Secrets of the Repo Man

Secrets of the Repo Man
Gerald McNally

To many people the Repo Man is a creature of legend He repossesses your car!. He appears in the night, and –Poof—your LuxMobile is gone, never to be seen again. Until you receive the bill in the mail from the original lender. So what happens…really?
To begin, you usually have missed more than one payment before your lender decides you are no longer a good risk. Often, it’s a series of missed payments, combined with no insurance. (Not exactly a recipe for getting lenders to believe in you.) Why can the lender take your car, you ask? It’s in that long yellow contract you signed when your bought that shiny car. And no, the lender does not need a court order.
You may believe you have to be given notice before the Repo Man strikes. Not true. Otherwise, you would hide your LuxMobile in the wilds of Fontana, at your biker cousin’s house. Or in your garage, safely locked up and out of reach. While you do have the right to notice in a foreclosure on your home, lenders know what will happen if they give you notice. You’ll hide the vehicle – or worse, vandalize it.
So the Repo Man cometh. At work. At night. In the early morning. He has a key or a device which will open your car, even if you’ve changed the locks. And he knows how to hot-wire your LuxMobile.
There are limits. He can’t break into a locked garage. He can’t destroy your property while taking your car. And if you call the Police, well he has called them first, so officers won’t mistake the repossession process for a car theft. By the way, if you threaten him with your gun, or your attack dog, the Police may come for you!
But, you say, “I have personal property in my car!” Well, you can visit the repo man’s office the next day and retrieve your personal property. They are required to give it back.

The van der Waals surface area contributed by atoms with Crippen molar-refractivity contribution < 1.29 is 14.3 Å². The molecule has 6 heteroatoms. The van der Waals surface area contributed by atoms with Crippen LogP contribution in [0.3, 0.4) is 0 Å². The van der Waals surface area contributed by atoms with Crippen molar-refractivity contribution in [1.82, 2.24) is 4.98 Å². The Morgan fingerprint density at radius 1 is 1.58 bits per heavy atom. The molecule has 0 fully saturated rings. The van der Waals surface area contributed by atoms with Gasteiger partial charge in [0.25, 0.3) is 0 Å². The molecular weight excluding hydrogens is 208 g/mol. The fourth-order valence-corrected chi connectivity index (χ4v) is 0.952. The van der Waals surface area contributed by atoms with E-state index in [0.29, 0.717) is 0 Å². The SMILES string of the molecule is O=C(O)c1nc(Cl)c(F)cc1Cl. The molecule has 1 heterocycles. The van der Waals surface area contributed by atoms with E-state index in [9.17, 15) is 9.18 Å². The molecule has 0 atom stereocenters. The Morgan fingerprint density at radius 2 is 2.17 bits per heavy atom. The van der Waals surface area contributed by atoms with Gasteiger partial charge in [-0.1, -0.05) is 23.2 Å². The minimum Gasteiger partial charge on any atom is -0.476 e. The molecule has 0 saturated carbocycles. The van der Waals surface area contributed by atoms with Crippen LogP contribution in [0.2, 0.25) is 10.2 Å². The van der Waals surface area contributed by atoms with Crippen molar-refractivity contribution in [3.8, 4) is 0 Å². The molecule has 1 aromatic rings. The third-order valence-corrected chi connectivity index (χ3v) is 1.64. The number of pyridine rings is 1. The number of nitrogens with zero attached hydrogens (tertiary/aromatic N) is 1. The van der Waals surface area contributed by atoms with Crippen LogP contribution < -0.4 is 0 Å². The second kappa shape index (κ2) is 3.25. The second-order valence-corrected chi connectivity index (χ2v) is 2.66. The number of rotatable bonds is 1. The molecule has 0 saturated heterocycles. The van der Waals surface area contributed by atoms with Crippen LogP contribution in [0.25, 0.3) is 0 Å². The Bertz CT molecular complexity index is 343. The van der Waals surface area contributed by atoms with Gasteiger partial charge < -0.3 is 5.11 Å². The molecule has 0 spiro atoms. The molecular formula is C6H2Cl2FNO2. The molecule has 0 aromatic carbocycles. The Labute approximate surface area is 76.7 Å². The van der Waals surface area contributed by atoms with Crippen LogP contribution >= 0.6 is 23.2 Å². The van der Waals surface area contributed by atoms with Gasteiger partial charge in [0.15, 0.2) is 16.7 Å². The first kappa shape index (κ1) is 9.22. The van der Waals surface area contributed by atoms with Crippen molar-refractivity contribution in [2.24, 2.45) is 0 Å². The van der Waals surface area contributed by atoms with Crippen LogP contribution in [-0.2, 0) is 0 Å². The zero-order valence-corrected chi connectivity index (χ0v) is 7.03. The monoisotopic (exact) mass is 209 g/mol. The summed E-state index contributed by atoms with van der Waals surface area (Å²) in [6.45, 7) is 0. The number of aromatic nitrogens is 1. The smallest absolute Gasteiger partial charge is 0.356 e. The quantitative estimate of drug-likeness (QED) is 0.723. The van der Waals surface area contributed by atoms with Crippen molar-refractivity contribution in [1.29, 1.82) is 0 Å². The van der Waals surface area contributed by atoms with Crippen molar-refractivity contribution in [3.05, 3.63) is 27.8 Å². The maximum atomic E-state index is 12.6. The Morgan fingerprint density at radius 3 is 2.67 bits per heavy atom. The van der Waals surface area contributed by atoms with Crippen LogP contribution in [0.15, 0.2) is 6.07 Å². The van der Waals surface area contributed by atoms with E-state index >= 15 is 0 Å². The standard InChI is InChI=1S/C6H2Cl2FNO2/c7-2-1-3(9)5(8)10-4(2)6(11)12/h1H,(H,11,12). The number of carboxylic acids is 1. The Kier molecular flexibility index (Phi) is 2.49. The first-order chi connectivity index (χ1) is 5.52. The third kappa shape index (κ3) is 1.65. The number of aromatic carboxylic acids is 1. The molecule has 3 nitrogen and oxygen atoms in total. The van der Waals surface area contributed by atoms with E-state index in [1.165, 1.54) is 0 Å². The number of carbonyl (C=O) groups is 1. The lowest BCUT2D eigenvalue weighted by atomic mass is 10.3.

Or you want to get back in the lender’s good graces. OK. Sometimes that’s as simple as making up the back payments—plus the repo man fee. (Neither the Repo-Man nor the lender is responsible for any damage done during the repossession.) Other times, if your lender is really fed up, you have to pay off the car to get it back. With a Cashier’s Check and within 5 working days or off the car goes to the auction.
The LuxMobile is sold for much less than it’s worth. Then the lender sends you a bill. How much? Add the total you owed on the car loan, plus the repo-man fees and subtract what the lender got at auction. What’s left is a “deficiency.” The lender can and will take you to court and get a judgment.
So what do I do? Can you make up the payments? If so, that’s your best prevention. Hide the car? How do you get to work then?
Can bankruptcy help? Actually yes, sometimes. If you haven’t been late too often, you can make up your payments as part of a bankruptcy proceeding. If you have sufficient equity, you can even refinance it for what it’s worth now, not what you owe on the loan. And if the payments are just too high, in some cases, I’ve persuaded lenders to reduce the principal, reduce the interest rate and reduce the payments. And if you just want to turn the car in, you can do that with no more bills from your lender.

Gerald McNally is an attorney licensed in the State of California, who specializes in bankruptcies, divorce law, wills and trusts, and tax matters. His office is located in the city of Glendale Calif. For more information call: 818-507-5100 or e-mail client@mcesq.com.